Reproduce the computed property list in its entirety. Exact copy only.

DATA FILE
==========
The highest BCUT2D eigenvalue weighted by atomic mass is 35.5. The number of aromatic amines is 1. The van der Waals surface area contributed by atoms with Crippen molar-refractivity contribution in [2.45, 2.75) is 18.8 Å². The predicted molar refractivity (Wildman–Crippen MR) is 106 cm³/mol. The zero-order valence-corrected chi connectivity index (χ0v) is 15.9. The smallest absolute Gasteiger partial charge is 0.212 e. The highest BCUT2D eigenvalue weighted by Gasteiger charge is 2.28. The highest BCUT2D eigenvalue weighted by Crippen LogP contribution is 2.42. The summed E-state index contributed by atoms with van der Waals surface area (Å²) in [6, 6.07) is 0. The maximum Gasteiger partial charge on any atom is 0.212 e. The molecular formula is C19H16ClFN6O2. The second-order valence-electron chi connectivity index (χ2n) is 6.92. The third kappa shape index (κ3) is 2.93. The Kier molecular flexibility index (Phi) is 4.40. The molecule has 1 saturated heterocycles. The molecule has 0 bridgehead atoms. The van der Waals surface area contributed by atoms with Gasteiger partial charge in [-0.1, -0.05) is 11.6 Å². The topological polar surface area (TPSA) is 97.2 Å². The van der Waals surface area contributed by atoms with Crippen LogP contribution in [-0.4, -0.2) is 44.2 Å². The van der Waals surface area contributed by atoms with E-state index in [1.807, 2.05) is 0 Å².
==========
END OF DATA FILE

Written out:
The highest BCUT2D eigenvalue weighted by atomic mass is 35.5. The number of aromatic amines is 1. The van der Waals surface area contributed by atoms with Crippen molar-refractivity contribution in [2.45, 2.75) is 18.8 Å². The predicted molar refractivity (Wildman–Crippen MR) is 106 cm³/mol. The zero-order valence-corrected chi connectivity index (χ0v) is 15.9. The smallest absolute Gasteiger partial charge is 0.212 e. The highest BCUT2D eigenvalue weighted by Gasteiger charge is 2.28. The highest BCUT2D eigenvalue weighted by Crippen LogP contribution is 2.42. The summed E-state index contributed by atoms with van der Waals surface area (Å²) in [6, 6.07) is 0. The maximum Gasteiger partial charge on any atom is 0.212 e. The molecular formula is C19H16ClFN6O2. The second-order valence-electron chi connectivity index (χ2n) is 6.92. The third kappa shape index (κ3) is 2.93. The Kier molecular flexibility index (Phi) is 4.40. The molecule has 1 saturated heterocycles. The molecule has 0 bridgehead atoms. The van der Waals surface area contributed by atoms with Gasteiger partial charge in [-0.1, -0.05) is 11.6 Å². The topological polar surface area (TPSA) is 97.2 Å². The van der Waals surface area contributed by atoms with Crippen LogP contribution in [-0.4, -0.2) is 44.2 Å². The van der Waals surface area contributed by atoms with E-state index in [1.807, 2.05) is 0 Å².